Anthony Wong stars here as widowed father Yue Siu-bo, an ex-secret agent who is now retired and alone, looking after his 2 children Nicky (Stephen Fung) and Natalie (Gillian Chung). His relationship with his children is noticeably strained as his constant stories about his illustrious former career come across more as the fanciful tales of a mid-life crisis, constantly causing them embarrassment. However, little do they know that their father’s supposed penchant for Jackanory should actually turn out to be true, when an enemy from his past resurfaces and takes Siu-bo hostage. It is inevitably left up to the 2 teen idols to save the day, in what is essentially another popcorn blockbuster from the current crop of HK movie talent.
‘House of Fury’ is clearly a lightweight adventure, and makes no pretences at being a grand dramatic exercise. An hour and a half of over the top action, less than subtle comedy and a fair sprinkling of in-jokes and parody are what is on offer. Ultimately, it delivers on this promise.
First and foremost this is a modern day actioner, and as such, there are a number of fight scenes peppered throughout the running time. Most of these are solidly choreographed by (the now world-famous) Yuen Woo Ping, along with his less well-known associates Yuen Shun Yi and Ku Huen Chiu. The execution of their typically tight stylings is pretty good considering the cast are not stunt people of the 80’s mould. Wirework is used to enhance spins and kicks, as well as some of the more OTT moves, but otherwise the fisticuffs are grounded and realistic. In terms of comparing the action to other contemporary films, it holds up well, and anyone familiar with the current trends will know what to expect. Overall the fights are good, and sometimes impressive, but not revolutionary.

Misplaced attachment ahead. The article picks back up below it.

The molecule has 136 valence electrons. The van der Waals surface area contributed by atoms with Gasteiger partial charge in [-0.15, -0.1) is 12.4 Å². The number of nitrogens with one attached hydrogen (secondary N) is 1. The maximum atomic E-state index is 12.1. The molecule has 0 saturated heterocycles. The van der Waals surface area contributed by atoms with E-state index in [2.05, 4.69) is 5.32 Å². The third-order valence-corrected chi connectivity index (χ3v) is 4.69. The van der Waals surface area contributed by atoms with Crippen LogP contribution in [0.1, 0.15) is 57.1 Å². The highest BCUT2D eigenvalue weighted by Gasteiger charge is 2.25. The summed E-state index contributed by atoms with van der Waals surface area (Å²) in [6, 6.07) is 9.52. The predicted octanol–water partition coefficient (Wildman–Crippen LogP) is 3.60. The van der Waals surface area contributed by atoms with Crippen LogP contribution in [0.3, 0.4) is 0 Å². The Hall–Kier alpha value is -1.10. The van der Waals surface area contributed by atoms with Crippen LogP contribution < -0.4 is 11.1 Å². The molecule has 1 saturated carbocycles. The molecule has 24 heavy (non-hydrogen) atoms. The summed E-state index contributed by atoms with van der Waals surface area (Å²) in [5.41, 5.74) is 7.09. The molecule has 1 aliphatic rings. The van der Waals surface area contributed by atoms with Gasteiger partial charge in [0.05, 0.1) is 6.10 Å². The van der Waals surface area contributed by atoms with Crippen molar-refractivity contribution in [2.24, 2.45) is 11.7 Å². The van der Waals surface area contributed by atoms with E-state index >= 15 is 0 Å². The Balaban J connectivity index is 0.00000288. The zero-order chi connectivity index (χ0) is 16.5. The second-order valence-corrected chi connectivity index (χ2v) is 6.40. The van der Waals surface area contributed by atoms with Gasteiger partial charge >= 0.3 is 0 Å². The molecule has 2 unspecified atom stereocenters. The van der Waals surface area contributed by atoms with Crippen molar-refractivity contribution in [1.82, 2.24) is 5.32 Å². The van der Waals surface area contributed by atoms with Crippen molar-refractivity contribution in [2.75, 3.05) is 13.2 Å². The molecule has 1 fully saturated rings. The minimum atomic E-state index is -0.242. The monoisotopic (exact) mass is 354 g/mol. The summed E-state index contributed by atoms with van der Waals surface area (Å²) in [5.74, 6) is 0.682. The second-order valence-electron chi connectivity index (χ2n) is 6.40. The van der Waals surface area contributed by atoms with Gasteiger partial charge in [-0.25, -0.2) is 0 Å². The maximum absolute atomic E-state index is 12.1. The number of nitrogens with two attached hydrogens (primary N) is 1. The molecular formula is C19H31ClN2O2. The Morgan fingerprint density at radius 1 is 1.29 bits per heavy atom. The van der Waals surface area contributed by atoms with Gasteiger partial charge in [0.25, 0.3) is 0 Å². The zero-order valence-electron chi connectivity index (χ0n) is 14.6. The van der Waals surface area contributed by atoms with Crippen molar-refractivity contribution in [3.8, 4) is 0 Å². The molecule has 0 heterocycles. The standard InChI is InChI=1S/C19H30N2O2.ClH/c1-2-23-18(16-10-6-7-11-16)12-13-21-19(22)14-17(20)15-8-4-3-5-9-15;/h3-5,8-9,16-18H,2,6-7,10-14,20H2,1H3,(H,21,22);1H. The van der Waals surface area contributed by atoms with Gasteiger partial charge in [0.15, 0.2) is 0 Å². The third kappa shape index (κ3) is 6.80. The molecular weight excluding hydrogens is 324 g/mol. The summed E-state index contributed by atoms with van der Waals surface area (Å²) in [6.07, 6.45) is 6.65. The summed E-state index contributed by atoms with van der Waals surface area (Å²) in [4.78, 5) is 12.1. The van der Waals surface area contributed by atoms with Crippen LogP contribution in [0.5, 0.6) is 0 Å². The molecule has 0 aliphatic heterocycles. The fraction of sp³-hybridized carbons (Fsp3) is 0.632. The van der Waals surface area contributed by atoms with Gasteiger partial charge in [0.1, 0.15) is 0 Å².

The comedy in this feature is less broad than I expected it to be from an overt HK parody. There are moments when it is truly silly (such as seeing Wu Ma flying across the rooftops or Anthony Wong’s impression of Bruce Lee complete with skeleton nunchaku) but otherwise the comedic element is restrained, taking a backseat to the fast moving, but simple plot.
Away from the action and comedy elements, almost all of the cast still perform well. “Almost” being the operative word here. As in 99% of his roles Michael Wong has yet again managed to confuse me. I am confused because I just do not understand why he is ever cast in any film. Here, he is typically stilted with his dialogue, and has no action to perform at all. He speaks English, even when being spoken to in Chinese, and no-one has a problem understanding him at all?! Anyone could have played his role in this film, and I fail to believe that anyone could do a worse job.
Aside from the usual Michael Wong grumbles, ‘House of Fury’ does an excellent job of distracting you for 100 minutes. It doesn’t rank up there with the best of any genre but for a lightweight action-comedy it is worth a watch. After his full directorial debut with ‘Enter the Phoenix’, Stephen Fung has shown a lot of promise and I’m surprisingly looking forward to his next attempt behind the camera.